And they sent to him some of the Pharisees and some of the Herodians, to trap him in his talk. And they came and said to him, “Teacher, we know that you are true and do not care about anyone’s opinion. For you are not swayed by appearances, but truly teach the way of God. Is it lawful to pay taxes to Caesar, or not?” But, knowing their hypocrisy, he said to them, “Why put me to the test? Bring me a denarius and let me look at it.” And they brought one. And he said to them, “Whose likeness and inscription is this?” They said to him, “Caesar’s.” Jesus said to them, “Render to Caesar the things that are Caesar’s, and to God the things that are God’s.” And they marvelled at him.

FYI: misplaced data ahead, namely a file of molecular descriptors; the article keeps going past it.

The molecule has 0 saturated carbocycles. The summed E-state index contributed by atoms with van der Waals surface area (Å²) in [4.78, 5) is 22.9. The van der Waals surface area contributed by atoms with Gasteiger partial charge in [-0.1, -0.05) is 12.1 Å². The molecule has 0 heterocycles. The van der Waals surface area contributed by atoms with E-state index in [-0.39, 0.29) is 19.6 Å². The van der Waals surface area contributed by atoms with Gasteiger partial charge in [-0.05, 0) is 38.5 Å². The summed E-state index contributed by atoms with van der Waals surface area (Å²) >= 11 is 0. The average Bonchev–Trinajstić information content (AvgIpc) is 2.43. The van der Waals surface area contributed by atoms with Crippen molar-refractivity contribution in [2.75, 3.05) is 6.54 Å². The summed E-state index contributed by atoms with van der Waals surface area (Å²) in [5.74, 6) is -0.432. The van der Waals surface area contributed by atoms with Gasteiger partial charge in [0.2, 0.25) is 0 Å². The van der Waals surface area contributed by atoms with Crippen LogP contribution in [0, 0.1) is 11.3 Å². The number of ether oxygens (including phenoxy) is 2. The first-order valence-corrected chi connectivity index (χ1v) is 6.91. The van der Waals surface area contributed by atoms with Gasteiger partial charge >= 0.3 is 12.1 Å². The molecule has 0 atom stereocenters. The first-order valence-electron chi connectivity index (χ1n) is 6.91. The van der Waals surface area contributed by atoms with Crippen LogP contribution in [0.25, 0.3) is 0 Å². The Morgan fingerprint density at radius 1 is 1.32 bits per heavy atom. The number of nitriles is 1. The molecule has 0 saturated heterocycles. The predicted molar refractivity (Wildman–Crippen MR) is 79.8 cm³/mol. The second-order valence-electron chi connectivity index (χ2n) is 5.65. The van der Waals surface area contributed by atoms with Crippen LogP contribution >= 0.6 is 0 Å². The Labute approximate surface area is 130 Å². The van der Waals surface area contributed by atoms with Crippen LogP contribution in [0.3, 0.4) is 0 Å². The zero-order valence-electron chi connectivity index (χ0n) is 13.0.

The Sangha of the Jews and their political collaborators teamed up to send a deputation with a clever question, in the hope that Yeshu’s answer, if he said, ‘No’, would anger the Roman authority as a form of protest; or, if he said , ‘Yes’, it would make him unpopular with the people who resented paying tax to the Romans.
Pointing to the coin taken from their pockets, Yeshu said, ‘See how you yourselves make use of Roman law and good order in our land. Of course we have a duty of worship to God, but, as to the government, it also must be paid.’